Author Topic: Epigenetics  (Read 115 times)

Tank

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Epigenetics
« on: April 29, 2017, 11:48:51 PM »
Saved so I can find if needed  ;D

Epigenetics

In 1859 when Charles Darwin published his world changing book The Origin of Species by Means of Natural Selection only one person had a clue what natural selection actually selected. That person was Gregor Mendel an Austrian monk. He is now acknowledged as the founder of modern genetics. While he was a contemporary of Darwin there is no evidence that Darwin knew of his existence, let alone his work.

Mendel’s experiments on Sweet Peas gave us our basic understanding of heritable characteristics. But he didn’t know the mechanisms of inheritance. It took a long time to find the role of DNA in the mechanism of inheritance. I say the role of DNA as DNA was first noted in 1869. In 1944 the association was made that genes were constructed of DNA. This discovery formed the basis of genomic study. For decades after this genes become the focus of the study of inheritance.

However it turned out that genes are not the sole heritable element between generations. There is something else, Epigenetics. Epigenetics means the structure over the genes that decide which genes are active or inactive. The best analogy I have come up with is that of a keyboard and music. If genes are the keyboard then epigenetics are the music.

The genome of a species, its keyboard, is relatively fixed. It does change and mutate but is basically intended to remain fixed. The epigenome, the music, is more flexible and can actually be actively influenced by the environment. This creates more variation and as variation is the fuel of natural selection this speeds the process of evolution.

The discovery of epigenetics has revolutionised the study of genetics and is another piece in the puzzle in the picture of evolution.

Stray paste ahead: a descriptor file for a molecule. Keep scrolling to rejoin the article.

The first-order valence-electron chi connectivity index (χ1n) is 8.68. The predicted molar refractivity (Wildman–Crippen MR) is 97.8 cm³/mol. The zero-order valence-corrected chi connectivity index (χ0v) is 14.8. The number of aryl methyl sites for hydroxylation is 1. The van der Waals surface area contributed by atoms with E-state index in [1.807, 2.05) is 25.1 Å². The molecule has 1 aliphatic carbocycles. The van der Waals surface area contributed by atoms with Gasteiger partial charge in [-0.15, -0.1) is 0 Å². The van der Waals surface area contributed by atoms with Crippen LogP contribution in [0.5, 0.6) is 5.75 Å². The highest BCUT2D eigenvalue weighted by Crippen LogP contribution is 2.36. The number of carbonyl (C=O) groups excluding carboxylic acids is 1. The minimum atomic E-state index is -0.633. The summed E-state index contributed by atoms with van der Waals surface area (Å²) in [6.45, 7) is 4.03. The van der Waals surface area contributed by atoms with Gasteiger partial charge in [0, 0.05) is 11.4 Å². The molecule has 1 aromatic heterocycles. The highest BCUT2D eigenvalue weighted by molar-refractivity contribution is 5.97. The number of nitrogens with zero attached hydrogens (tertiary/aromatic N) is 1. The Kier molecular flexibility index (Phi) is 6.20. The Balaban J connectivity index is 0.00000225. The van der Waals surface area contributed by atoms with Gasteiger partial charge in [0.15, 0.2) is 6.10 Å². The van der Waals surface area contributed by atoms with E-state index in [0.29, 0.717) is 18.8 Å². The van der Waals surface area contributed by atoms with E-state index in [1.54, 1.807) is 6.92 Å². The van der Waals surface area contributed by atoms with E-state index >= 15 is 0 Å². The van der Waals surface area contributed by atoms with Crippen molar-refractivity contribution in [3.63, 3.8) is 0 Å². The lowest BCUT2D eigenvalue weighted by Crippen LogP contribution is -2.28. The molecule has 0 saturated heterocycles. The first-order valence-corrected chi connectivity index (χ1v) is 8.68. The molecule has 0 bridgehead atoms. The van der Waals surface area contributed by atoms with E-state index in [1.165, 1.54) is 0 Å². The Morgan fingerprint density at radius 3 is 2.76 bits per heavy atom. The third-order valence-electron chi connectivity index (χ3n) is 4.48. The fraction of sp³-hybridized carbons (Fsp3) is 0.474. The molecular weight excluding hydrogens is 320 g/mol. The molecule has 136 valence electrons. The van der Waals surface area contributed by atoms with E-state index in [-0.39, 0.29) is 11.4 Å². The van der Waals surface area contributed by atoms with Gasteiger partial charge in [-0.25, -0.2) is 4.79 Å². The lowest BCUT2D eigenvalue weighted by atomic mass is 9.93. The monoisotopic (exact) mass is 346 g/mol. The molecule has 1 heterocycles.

http://www.whatisepigenetics.com/fundamentals/
https://en.wikipedia.org/wiki/Gregor_Mendel
https://www.nature.com/scitable/topicpage/discovery-of-dna-structure-and-function-watson-397
https://www.nature.com/scitable/topicpage/Isolating-Hereditary-Material-Frederick-Griffith-Oswald-Avery-336
http://io9.gizmodo.com/how-an-1836-famine-altered-the-genes-of-children-born-d-1200001177
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Gloucester

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Re: Epigenetics
« Reply #1 on: April 30, 2017, 12:20:23 AM »
Thanks, Tank, good resource.

And the keyboard/music analogy is excellent, good find. Being who I am Meccano also came to mind, the same few simple components can build a variety of structures - the more components the more complex, adaptable and useful the possible structures.
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Tank

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Re: Epigenetics
« Reply #2 on: April 30, 2017, 02:44:41 AM »
Thanks, Tank, good resource.

And the keyboard/music analogy is excellent, good find. Being who I am Meccano also came to mind, the same few simple components can build a variety of structures - the more components the more complex, adaptable and useful the possible structures.
The keyboard/music analogy is my own. I didn't 'find' it anywhere. I'm glad you liked it.
If religions were TV channels atheism is turning the TV off.
“Religion is a culture of faith; science is a culture of doubt.” ― Richard P. Feynman
'It is said that your life flashes before your eyes just before you die. That is true, it's called Life.' - Terry Pratchett

Gloucester

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Re: Epigenetics
« Reply #3 on: April 30, 2017, 03:12:57 AM »
Thanks, Tank, good resource.

And the keyboard/music analogy is excellent, good find. Being who I am Meccano also came to mind, the same few simple components can build a variety of structures - the more components the more complex, adaptable and useful the possible structures.
The keyboard/music analogy is my own. I didn't 'find' it anywhere. I'm glad you liked it.

Even excelenter!